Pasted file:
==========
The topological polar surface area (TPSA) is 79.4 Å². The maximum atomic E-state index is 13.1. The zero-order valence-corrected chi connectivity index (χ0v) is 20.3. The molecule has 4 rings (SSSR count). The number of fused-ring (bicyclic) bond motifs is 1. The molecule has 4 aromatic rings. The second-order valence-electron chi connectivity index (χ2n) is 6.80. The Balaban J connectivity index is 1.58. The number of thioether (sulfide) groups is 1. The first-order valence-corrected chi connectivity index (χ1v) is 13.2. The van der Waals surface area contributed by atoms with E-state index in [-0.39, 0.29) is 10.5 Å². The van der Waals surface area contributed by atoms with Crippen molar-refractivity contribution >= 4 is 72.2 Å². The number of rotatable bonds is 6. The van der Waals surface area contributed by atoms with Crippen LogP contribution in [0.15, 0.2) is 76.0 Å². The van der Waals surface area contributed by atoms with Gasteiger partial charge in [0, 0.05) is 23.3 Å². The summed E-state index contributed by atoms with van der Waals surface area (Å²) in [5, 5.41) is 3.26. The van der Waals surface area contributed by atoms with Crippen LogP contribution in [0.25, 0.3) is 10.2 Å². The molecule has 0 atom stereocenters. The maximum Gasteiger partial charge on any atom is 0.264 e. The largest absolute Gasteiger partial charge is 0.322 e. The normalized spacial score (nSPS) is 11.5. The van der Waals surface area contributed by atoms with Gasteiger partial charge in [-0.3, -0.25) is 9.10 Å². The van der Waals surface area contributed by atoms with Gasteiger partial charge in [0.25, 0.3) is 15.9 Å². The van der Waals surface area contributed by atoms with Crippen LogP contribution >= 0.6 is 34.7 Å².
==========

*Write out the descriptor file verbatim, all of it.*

The topological polar surface area (TPSA) is 79.4 Å². The maximum atomic E-state index is 13.1. The zero-order valence-corrected chi connectivity index (χ0v) is 20.3. The molecule has 4 rings (SSSR count). The number of fused-ring (bicyclic) bond motifs is 1. The molecule has 4 aromatic rings. The second-order valence-electron chi connectivity index (χ2n) is 6.80. The Balaban J connectivity index is 1.58. The number of thioether (sulfide) groups is 1. The first-order valence-corrected chi connectivity index (χ1v) is 13.2. The van der Waals surface area contributed by atoms with E-state index in [-0.39, 0.29) is 10.5 Å². The van der Waals surface area contributed by atoms with Crippen molar-refractivity contribution >= 4 is 72.2 Å². The number of rotatable bonds is 6. The van der Waals surface area contributed by atoms with Crippen LogP contribution in [0.15, 0.2) is 76.0 Å². The van der Waals surface area contributed by atoms with Gasteiger partial charge in [0, 0.05) is 23.3 Å². The summed E-state index contributed by atoms with van der Waals surface area (Å²) in [5, 5.41) is 3.26. The van der Waals surface area contributed by atoms with Crippen LogP contribution in [0.25, 0.3) is 10.2 Å². The molecule has 0 atom stereocenters. The maximum Gasteiger partial charge on any atom is 0.264 e. The largest absolute Gasteiger partial charge is 0.322 e. The normalized spacial score (nSPS) is 11.5. The van der Waals surface area contributed by atoms with Gasteiger partial charge in [-0.3, -0.25) is 9.10 Å². The van der Waals surface area contributed by atoms with Gasteiger partial charge in [0.25, 0.3) is 15.9 Å². The van der Waals surface area contributed by atoms with Crippen LogP contribution >= 0.6 is 34.7 Å².